Everything, Everything – Nicola Yoon

No. of pages: 306. Read time: Less that 24 hours.

This book was good. Really good. So good that I finished it within a day and immediately set up a WordPress blog to tell the internet how good it was.

Everything, Everything by Nicola Yoon is a romantic novel following the life of Madeline Ferrier, a girl who is allergic to, shockingly, everything. Suffering from a Severe Combined Immunodeficiency with a rather unfortunate acronym, Maddy has not left her home and her mother in seventeen years. Eighteen years in the style of a palindrome (madam, I’m Adam) later and a parkour aficionado named Olly moves in next door and the letters are rearranged.

Nicola Yoon’s writing style is poetic and easy to read which, after reading a book about spotting a particular mode of transport, was exactly what I needed. The story was fast paced and moving as Yoon explores how family dynamics change as Maddy grows up and her world expands. The romance between the two characters is a joy to read, their conversations full of sarcasm and the innocence of a girl discovering the whole world, as well as a new relationship, for the first time.

The book is filled with illustrations and new ways of telling the story, for example a page showing an email or calendar moves the story on without a long narrative. Short chapters, including Madeline’s Dictionary and Spoiler Reviews (which I may or may not have stolen. Spoiler alert: I have. See below) make the book fast-paced and I feel really gives an insight into Maddy’s thought process in a new way. I would and definitely will be recommending this book to everyone I meet, I think the characters are interesting and well written and its written in such a way that would appeal to those who don’t overly enjoy reading. Like I said, a good book.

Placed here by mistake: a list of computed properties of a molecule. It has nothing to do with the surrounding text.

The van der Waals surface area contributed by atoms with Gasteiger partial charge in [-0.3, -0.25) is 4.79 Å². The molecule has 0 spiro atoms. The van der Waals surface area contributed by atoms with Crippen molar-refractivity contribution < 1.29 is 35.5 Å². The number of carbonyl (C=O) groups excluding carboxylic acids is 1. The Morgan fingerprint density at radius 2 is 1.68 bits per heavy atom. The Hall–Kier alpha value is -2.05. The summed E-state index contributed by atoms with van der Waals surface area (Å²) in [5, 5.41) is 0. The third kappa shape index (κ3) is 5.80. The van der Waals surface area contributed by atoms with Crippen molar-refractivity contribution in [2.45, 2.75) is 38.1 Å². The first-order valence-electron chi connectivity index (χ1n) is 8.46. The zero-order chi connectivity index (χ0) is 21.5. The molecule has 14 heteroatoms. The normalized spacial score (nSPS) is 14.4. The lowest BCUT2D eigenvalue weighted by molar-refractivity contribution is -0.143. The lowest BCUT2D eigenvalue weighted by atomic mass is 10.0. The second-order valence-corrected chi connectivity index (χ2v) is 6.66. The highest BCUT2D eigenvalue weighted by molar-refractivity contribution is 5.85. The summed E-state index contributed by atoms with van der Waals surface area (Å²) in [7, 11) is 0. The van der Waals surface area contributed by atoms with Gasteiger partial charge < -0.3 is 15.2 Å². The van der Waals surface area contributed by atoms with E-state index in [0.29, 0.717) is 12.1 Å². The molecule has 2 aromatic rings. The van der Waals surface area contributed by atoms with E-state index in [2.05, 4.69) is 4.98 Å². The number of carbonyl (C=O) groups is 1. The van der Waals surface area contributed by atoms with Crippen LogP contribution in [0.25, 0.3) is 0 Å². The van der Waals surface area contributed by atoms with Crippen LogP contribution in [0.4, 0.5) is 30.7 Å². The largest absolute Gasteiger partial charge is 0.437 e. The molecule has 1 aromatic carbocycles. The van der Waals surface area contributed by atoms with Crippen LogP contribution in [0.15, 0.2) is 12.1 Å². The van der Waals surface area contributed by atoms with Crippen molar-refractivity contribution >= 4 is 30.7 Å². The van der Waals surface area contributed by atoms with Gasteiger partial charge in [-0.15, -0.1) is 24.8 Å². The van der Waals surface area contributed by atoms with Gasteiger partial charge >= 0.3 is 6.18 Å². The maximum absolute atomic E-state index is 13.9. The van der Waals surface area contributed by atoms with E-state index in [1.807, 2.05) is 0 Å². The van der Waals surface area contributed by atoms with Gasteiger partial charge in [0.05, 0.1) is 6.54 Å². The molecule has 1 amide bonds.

Additionally, some exchanges between the characters take place over IM and I had forgotten the joy of MSN. If you were born after 2002 you’ve truly missed out.

– Helen Worrall

Spoiler review –
Love can kill you.

6 quotes that may or may not change your life –

  • ‘”Flowers for Algernon again?” she asks. “Doesn’t that book always make you cry?”“One day it won’t,” I say. “I want to be sure to be reading it on that day.”‘
  • ‘”You have enough things to be afraid of. Love can’t kill you.”‘
  • ‘My mother believes in punctuality the way other people believe in God. Time is precious, she says, and it’s rude to waste someone else’s.’
  • ‘I tell her that he thinks I’m funny and smart and beautiful in that order, and that the order matters.’
  • ‘I was happy before I met him. But I’m alive now, and those are not the same thing.’
  • Madeline’s Dictionary‘prom-ise (‘präm∂s) n. pl. -es.1. The lie you want to keep.’

PSA: I originally started out with ten here as it’s so beautifully written and a particular line about a fairytale ghost spy princess was hard to leave out. So I haven’t. P. 47 if you were wondering.

3 word review –
Sometimes everything’s wrong.

 

Yoon, Nicola, Everything, Everything, (London: Corgi, 2015).
Image: https://resenhadeontem.wordpress.com/tag/everything-everything/

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